I guess this could be why I never seem to be charged the contract max on my electrical bill…For those of you still living in the 20th century of utility companies, Texas deregulated it’s electrical markets quite a while back. Sadly the savings promised by competition(at least if you listened to the proponents) never materialized. Texas electrical rates now rank as some of the highest in the nation. With over half of all electricity coming from coal burning facilities, you are offered the option of paying more for “green” energy. We do and since I signed my last two year contract we have never paid the contractual maximum per kWh. While I appreciated the “generosity” of my retail electrical company, I wondered what was causing their generosity…It’s pretty clear that they are able to purchase power at a cost much less than what they anticipated.

It would seem it would be time to update the infrastructure…Wouldn’t it? Just think…we have the capacity to generate more power without degrading the environment at all, yet we slow or stop the generators due to a lack of transmission capabilities. And, as I understand it, there are more facilities coming online regularly.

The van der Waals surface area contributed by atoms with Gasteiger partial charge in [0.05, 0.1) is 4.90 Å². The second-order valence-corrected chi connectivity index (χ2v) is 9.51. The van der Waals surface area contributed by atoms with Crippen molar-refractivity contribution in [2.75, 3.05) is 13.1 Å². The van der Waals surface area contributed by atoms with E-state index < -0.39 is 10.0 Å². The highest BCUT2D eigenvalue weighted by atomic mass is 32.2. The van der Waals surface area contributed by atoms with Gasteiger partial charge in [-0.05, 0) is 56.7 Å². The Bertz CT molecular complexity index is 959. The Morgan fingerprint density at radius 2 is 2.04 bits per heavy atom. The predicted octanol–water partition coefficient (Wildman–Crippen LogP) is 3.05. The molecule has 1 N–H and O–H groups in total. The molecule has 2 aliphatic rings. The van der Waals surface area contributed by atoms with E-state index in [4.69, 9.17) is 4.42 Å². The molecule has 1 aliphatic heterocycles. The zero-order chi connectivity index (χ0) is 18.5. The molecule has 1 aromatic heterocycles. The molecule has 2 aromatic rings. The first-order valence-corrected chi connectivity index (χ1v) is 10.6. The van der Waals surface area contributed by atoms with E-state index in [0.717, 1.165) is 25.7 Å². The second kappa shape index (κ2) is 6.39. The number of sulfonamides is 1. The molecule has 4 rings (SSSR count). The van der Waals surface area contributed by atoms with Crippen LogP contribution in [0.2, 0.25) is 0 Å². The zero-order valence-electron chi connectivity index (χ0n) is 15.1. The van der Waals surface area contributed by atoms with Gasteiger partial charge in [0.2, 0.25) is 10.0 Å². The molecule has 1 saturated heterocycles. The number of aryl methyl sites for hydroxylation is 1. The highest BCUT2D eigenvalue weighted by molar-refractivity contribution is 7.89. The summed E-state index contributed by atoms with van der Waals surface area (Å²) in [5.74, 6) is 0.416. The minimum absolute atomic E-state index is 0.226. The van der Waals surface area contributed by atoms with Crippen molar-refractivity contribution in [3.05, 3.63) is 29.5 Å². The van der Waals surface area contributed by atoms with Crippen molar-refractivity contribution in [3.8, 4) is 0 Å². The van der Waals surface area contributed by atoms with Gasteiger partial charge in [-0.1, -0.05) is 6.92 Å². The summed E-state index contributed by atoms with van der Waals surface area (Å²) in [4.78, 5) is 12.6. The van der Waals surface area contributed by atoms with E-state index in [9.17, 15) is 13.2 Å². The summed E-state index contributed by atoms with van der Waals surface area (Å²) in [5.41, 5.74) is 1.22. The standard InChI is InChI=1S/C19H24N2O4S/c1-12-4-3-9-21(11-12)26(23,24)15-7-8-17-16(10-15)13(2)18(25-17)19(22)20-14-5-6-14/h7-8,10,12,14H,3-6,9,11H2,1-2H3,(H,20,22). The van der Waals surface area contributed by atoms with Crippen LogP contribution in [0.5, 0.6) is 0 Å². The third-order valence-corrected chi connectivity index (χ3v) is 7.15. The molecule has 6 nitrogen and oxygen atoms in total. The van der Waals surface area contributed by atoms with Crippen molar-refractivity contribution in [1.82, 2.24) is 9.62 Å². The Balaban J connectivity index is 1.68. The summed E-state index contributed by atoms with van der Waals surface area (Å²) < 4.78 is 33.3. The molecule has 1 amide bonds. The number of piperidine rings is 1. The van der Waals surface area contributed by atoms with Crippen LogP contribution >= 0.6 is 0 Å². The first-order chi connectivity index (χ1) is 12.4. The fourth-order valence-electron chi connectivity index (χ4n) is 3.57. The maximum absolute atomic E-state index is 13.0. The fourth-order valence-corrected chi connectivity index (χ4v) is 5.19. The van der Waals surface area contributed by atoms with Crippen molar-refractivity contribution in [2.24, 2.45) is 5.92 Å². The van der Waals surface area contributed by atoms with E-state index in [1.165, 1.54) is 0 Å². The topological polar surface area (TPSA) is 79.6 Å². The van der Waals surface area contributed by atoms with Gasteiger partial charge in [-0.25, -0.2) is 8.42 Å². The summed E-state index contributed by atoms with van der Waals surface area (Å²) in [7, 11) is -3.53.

So…Does this mean more and more of these units will be operating at lower capacities than they are designed for?

[1] Yale Environment 360: Record Wind Generation Tests Texas’s Transmission System.

International Year of Biodiversity

Welcome to the International Year of Biodiversity

You are an integral part of nature; your fate is tightly linked with biodiversity, the huge variety of other animals and plants, the places they live and their surrounding environments, all over the world.

You rely on this diversity of life to provide you with the food, fuel, medicine and other essentials you simply cannot live without. Yet this rich diversity is being lost at a greatly accelerated rate because of human activities. This impoverishes us all and weakens the ability of the living systems, on which we depend, to resist growing threats such as climate change.